How did we get here? This is a question on many Albertans’ minds regarding the opioid crisis. The issue is widespread its effects can be seen across southwest communities – both urban and rural.
Luckily, libraries across southwest Alberta are answering the call for factual and relevant information through upcoming Opioid Information Sessions, which will take place this fall. The sessions have been coordinated through Chinook Arch Regional Library System, thanks to a grant received from the Government of Alberta’s Opioid Response Public Awareness Grants for Communities, which is administered by the Alberta Rural Development Network (ARDN).
“Libraries, whether urban or rural, are frontline spaces with frontline workers who are facing community crises head on,” says Lisa Weekes, Manager of Partnerships and Community Development at Chinook Arch. “They are also powerful advocates for addressing current community needs. When the funding opportunity opened up, we knew libraries could take the lead on bringing accurate information and resources to the forefront so that communities could become educated on supports and resources available to them.”
When planning the information sessions, Weekes reached out to Jill Manning from ARCHES Lethbridge to partner. Manning, Managing Director for ARCHES, had presented at multiple Chinook Arch events and the feedback was always positive. ARCHES had also been looking for ways to reach the rural population and the grant required that sessions be focused on rural communities. Also, because libraries are safe, neutral spaces, it made them the ideal place to tackle this difficult subject.
“These sessions are being offered to educate community members about the ongoing Opioid Crisis,” says Manning. “Many people, particularly in rural areas, lack the opportunity to get accurate information that is relevant to their lives; this can lead to misunderstanding and confusion around what is a complex and frightening topic for many.”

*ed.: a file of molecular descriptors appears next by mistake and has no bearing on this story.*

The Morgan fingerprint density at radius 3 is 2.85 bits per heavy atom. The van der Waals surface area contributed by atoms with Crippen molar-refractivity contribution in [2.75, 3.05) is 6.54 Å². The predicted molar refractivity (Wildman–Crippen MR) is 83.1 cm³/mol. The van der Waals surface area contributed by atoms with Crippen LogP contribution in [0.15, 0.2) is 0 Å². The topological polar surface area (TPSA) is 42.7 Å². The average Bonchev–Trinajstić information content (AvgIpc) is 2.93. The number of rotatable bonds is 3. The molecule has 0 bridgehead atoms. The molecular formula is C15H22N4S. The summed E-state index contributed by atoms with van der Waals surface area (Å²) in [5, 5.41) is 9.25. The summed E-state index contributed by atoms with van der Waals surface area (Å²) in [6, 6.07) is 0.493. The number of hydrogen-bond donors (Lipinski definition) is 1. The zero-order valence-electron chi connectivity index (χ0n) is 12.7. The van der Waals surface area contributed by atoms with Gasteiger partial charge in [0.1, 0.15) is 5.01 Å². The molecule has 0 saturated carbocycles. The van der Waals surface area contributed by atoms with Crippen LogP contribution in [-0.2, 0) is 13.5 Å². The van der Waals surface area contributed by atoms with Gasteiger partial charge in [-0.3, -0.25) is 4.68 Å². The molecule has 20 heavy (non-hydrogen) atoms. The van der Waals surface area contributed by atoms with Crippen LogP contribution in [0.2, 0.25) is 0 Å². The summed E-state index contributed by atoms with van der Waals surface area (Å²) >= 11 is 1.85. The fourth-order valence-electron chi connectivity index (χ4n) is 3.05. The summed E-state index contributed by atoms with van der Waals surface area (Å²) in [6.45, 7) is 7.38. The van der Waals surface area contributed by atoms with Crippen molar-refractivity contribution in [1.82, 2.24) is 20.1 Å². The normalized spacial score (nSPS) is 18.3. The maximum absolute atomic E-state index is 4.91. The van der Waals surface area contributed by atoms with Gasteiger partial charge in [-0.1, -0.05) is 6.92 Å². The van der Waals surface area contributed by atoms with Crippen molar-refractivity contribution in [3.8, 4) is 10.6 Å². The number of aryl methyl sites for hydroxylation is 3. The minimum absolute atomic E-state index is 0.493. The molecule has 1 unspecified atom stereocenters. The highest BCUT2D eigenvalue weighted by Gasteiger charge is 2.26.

She goes on to explain that ARCHES strives to provide information in relevant, accessible, and easily-digestible terms so that citizens can get a better picture of the issues that are affecting their communities and ways that they can help combat this public health crisis.
“Although many people feel powerless in the face of a public health crisis, there is much that can be done from an individual perspective to help alleviate the pressures that our communities are facing,” says Manning. “Community members can receive training on: how to recognize and reverse an overdose (including the administration of Naloxone to potentially save a life), risk factors and indicators of substance misuses among their friends and family members, and education on drug use apparatus that they may not otherwise recognize. Citizens are also encouraged to become advocates for increased addictions services in their communities, including supports offered through harm reduction, detox, treatment, and rehabilitation based programs.”
The sessions, which take place in September and October, are one hour long and are open to the public. They will be followed by a half hour of optional Naloxone training for those interested.
Information covered in the sessions includes:
· What opioids are and how they work biologically
· Signs and symptoms of an overdose
· What to do it you expect an overdose
· Explanation of Naloxone and where to access kits
Opioid Information Sessions
Thursday, September 20
Coaldale Public Library
7:00 – 8:00 PM
Tuesday, October 2
Raymond Public Library
7:00 – 8:00 PM
Wednesday, October 3
Pincher Creek Municipal Library
6:30 – 7:30 PM
Thursday, October 11
Taber Public Library
7:00 – 8:00 PM